TMDL: Total Maximum Daily Loads
To improve the quality of waters of Chester County, it is essential for municipalities to understand how their actions contribute to the impairment of streams. The Chester County Water Resources Authority (CCWRA) has compiled a list of TMDLs for waters in Chester County. Other information regarding TMDLs within the county, can be found on the CCWRA's page for TMDLs.
Impaired waters are polluted or are otherwise impaired to the point where they do not meet state water quality standards. One of the measurements used to determine the level of a waterway's level of impairment is its Total Maximum Daily Load, or "TMDL", which is the maximum amount of a pollutant that a water body can receive and still safely meet water quality standards. A TMDL establishes a water body's "loading capacity", so that the water body will meet and continue to meet water quality standards for that particular pollutant. The TMDL also allocates the pollutant load to point sources such as wastewater treatment plant discharges and to nonpoint sources such as agricultural runoff. The allocations reflect both societal and human induced impacts and natural sources of the pollutant.
TMDLs work differently in different landscapes. The type of TMDL designated for a stream segment will require different efforts to remove that pollutant, depending on the cause of the impairment. Fifteen TMDLs are in effect or under development for Chester County's watersheds, which will account for approximately 75 percent of the County's land area. The assessment process by PADEP is continuous, and therefore, watersheds currently with few or no impaired streams may become impaired in the future, and may require a TMDL to be developed. A map of Chester County's watersheds that have TMDLs is available online.
Addressing TMDLs offers the following benefits:
- Conserves energy by reducing pollutant loads, water degradation and flood damage that would otherwise require costly remediation;
- Improved water quality on a watershed-wide basis;
- Improved biodiversity;
- Improvement in herd health for farmers;
- Funding opportunities for future projects;
- Protection of key environmental resources;
- Improved surface water management including reduction of: flood magnitude, erosion and sedimentation;
- Promotes biofiltration (removal of pollutants and sediment) of ground and surface water;
- Preserves important wildlife and aquatic habitats;
- Provision of localized additional protection through the use of setback provisions;
- Innovative stormwater design, and regular local stream monitoring; and
- Protection of riparian and other aquatic resources.
The following limitations may be associated with the implementation of TMDLs:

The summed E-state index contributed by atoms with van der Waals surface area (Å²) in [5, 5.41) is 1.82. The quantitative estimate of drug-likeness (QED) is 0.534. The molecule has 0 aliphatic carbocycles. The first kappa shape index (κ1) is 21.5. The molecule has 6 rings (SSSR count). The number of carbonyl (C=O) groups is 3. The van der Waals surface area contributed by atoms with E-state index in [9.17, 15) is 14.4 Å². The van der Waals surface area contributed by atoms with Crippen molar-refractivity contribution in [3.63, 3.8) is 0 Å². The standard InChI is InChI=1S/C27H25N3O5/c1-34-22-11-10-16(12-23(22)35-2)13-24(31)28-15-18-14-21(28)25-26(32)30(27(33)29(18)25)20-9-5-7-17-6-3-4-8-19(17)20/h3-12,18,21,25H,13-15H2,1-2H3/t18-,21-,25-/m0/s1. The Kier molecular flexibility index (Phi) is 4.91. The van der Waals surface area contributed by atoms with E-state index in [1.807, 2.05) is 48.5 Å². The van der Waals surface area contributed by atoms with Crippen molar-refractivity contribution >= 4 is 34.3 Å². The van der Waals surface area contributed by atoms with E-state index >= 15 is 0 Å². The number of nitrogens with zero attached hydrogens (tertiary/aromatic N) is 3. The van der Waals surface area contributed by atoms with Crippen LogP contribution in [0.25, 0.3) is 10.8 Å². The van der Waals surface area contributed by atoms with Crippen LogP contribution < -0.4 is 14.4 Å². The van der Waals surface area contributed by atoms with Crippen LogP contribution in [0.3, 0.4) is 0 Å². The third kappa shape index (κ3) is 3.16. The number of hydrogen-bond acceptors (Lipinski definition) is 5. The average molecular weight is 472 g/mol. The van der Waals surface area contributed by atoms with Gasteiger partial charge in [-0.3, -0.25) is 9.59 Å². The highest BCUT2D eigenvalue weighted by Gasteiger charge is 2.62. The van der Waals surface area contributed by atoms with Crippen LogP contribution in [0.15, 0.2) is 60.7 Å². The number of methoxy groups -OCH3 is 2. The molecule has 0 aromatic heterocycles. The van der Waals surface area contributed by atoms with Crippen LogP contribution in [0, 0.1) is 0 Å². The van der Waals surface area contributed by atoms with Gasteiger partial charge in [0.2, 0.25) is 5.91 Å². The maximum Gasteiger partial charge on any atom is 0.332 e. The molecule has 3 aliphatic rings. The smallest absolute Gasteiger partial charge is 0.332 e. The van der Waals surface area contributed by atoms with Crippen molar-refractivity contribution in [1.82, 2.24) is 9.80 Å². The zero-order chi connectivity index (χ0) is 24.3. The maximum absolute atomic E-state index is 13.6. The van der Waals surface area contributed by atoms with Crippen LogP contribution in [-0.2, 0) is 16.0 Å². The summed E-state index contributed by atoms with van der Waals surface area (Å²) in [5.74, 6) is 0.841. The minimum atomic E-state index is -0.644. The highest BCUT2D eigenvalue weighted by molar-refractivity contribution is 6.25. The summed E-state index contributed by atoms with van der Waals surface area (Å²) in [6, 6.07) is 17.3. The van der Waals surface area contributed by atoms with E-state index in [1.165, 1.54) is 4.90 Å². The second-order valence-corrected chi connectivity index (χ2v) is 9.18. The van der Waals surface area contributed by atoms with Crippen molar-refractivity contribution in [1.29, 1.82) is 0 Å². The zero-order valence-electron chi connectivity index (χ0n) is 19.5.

- Watersheds and their associated TMDLs cross jurisdictional boundaries and coordination between jurisdictions can be a challenge; and
- Working towards meeting water quality standards after a watershed or drainage area has been degraded is costly and regulations can be significant.
How to Use this Tool
There are a variety of ways to implement TMDLs locally. Municipalities and residents can cooperate to protect waterways through regulatory controls such as stormwater management ordinances, riparian buffers, Best Management Practices, agricultural conservation plans, steep slope and woodland protection and erosion and sedimentation provisions. Comprehensive planning and regularly updated zoning and subdivision ordinances can also create the framework for municipalities to improve water quality while meeting regulatory requirements. The protection and improvement of water quality is a key component for natural resource preservation and the quality of life that residents of Chester County enjoy.
While most of the TMDLs in our area are newly established and are beginning to be implemented, they have proven to be effective in other parts of the country. The Carrier Creek in Michigan was severely impacted by increased impervious cover and, as a result, increased urban runoff was affecting the quality and quantity of stormwater being conveyed by the creek. The TMDLs for the Carrier Creek led to the installation of in-stream structures and the stabilization of stream banks and have resulted in the restoration of the stream, improved water quality, and decreased stream sedimentation.
In Chester County, the development of the Christina Basin TMDL has lead to a multi-municipal partnership, headed by the Brandywine Valley Association that includes 30 participating municipalities and various county agencies.
- CCWRA: TMDLs in Chester County
- PA DEP: Final Phase 2 WIP for the Chesapeake Bay Watershed
- CCWRA: Christina Basin TMDL & Implementation Plan
- EPA: Chesapeake Bay TMDL
- Center for Watershed Protection: ABC's of TMDLs
- Stormwater Facilities Maintenance
- National Pollutant Discharge Elimination System (NPDES)
- Stormwater Management: Best Management Practices
- Riparian Buffers
- Floodplain Management and Protection
- Natural Resource Protection Ordinance
Protecting our waterways from pollutants is important because our waterways flow directly to the Delaware and Chesapeake Bays, which are currently stressed by excess nutrient loads, sedimentation or turbidity, and other pollutants. The establishment of a network of protected riparian buffers along ponds, lakes, wetlands, and streams is a specific Landscapes2 policy. Landscapes2 encourages innovative environmental designs that protect water resources and ultimately protect the quality of the Chesapeake and Delaware Bay Basins. Water Resources Policy NR 3.15 states: "Support initiatives to improve water quality for the Delaware Estuary/Bay, Chesapeake Bay, and Christina River Basin." Removing pollutants prior to their entry into waterways also conserves energy by reducing the requirement for costly environmental remediation.